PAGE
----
Multiple myeloma is a plasma cell malignancy characterized by complex heterogenous cytogenetic abnormalities that accounts for 1.4% of all cancers, and approximately 10% of hematologic malignancies. The clinical manifestations of multiple myeloma include lytic bone lesions, cytopenia, hypercalcemia, renal dysfunction, hyperviscosity of the blood, immunodeficiency, and peripheral neuropathy. Based on the clinical and genetic data, probably all cases of multiple myeloma arise from an asymptomatic monoclonal gammopathy of unknown significance. The exact mechanism of the transition from MGUS to overt multiple myeloma is still not well understood. Recent oncogenomic studies have further advanced our understanding of the molecular pathogenesis of multiple myeloma. This book will give a comprehensive overview of the genetic and molecular epidemiology of multiple myeloma in order to get a more refined and conclusive understanding of this disease.
The first comprehensive book on the subject, The Genetic Basis of Sleep and Sleep Disorders covers detailed reviews of the general principles of genetics and genetic techniques in the study of sleep and sleep disorders. The book contains sections on the genetics of circadian rhythms, of normal sleep and wake states and of sleep homeostasis. There are also sections discussing the role of genetics in the understanding of insomnias, hypersomnias including narcolepsy, parasomnias and sleep-related movement disorders. The final chapter highlights the use of gene therapy in sleep disorders. Written by genetic experts and sleep specialists from around the world, the book is up to date and geared specifically to the needs of both researchers and clinicians with an interest in sleep medicine. This book will be an invaluable resource for sleep specialists, neurologists, geneticists, psychiatrists and psychologists.
Genetic linkage maps are an increasingly important tool in both fundamental and applied research, enabling the study and deployment of genes that determine important biological traits. This concise introduction to genetic mapping in species with disomic inheritance enables life science graduate students and researchers to use mapping software to produce more reliable results. After a brief refresher on meiosis and genetic recombination, the steps in the map construction procedure are described, with explanations of the computations involved. The emphasis throughout is on the practical application of the methods described; detailed mathematical formulae are avoided and exercises are included to help readers consolidate their understanding. A chapter on recognising and solving problems provides valuable guidance for dealing with real-life situations. An extensive chapter dedicated to the more complex situation of outbreeding species offers a unique insight into the approach required for many economically important and model species, both plants and animals.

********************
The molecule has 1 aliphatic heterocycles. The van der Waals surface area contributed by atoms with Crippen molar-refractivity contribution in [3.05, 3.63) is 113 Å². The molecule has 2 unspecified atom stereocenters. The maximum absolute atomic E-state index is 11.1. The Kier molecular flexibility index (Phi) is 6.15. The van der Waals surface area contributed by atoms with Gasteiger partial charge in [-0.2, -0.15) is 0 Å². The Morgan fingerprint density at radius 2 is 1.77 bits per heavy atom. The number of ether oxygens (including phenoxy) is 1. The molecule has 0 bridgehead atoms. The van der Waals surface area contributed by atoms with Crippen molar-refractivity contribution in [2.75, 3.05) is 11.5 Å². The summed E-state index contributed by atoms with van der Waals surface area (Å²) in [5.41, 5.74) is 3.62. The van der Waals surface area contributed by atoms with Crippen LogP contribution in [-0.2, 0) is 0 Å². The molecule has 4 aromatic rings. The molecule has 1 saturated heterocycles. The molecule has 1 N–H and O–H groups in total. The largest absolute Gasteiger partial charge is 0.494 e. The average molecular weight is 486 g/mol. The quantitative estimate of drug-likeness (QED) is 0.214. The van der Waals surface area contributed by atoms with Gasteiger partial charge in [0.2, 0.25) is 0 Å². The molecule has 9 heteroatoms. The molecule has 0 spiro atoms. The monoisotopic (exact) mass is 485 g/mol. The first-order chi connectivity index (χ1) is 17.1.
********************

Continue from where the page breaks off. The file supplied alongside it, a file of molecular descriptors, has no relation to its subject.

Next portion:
Conceived with the aim of sorting fact from fiction over genetically modified (GM) crops, this book brings together the knowledge of 30 specialists in the field of transgenic plants. It covers the generation and detection of these plants as well as the genetic traits conferred on transgenic plants. In addition, the book looks at a wide variety of crops, ornamental plants and tree species that are subject to genetic modifications, assessing the risks involved in genetic modification as well as the potential economic benefits of the technology in specific cases. The book's structure, with fully cross-referenced chapters, gives readers a quick access to specific topics, whether that is comprehensive data on particular species of ornamentals, or coverage of the socioeconomic implications of GM technology. With an increasing demand for bioenergy, and the necessary higher yields relying on wider genetic variation, this book supplies all the technical details required to move forward to a new era in agriculture.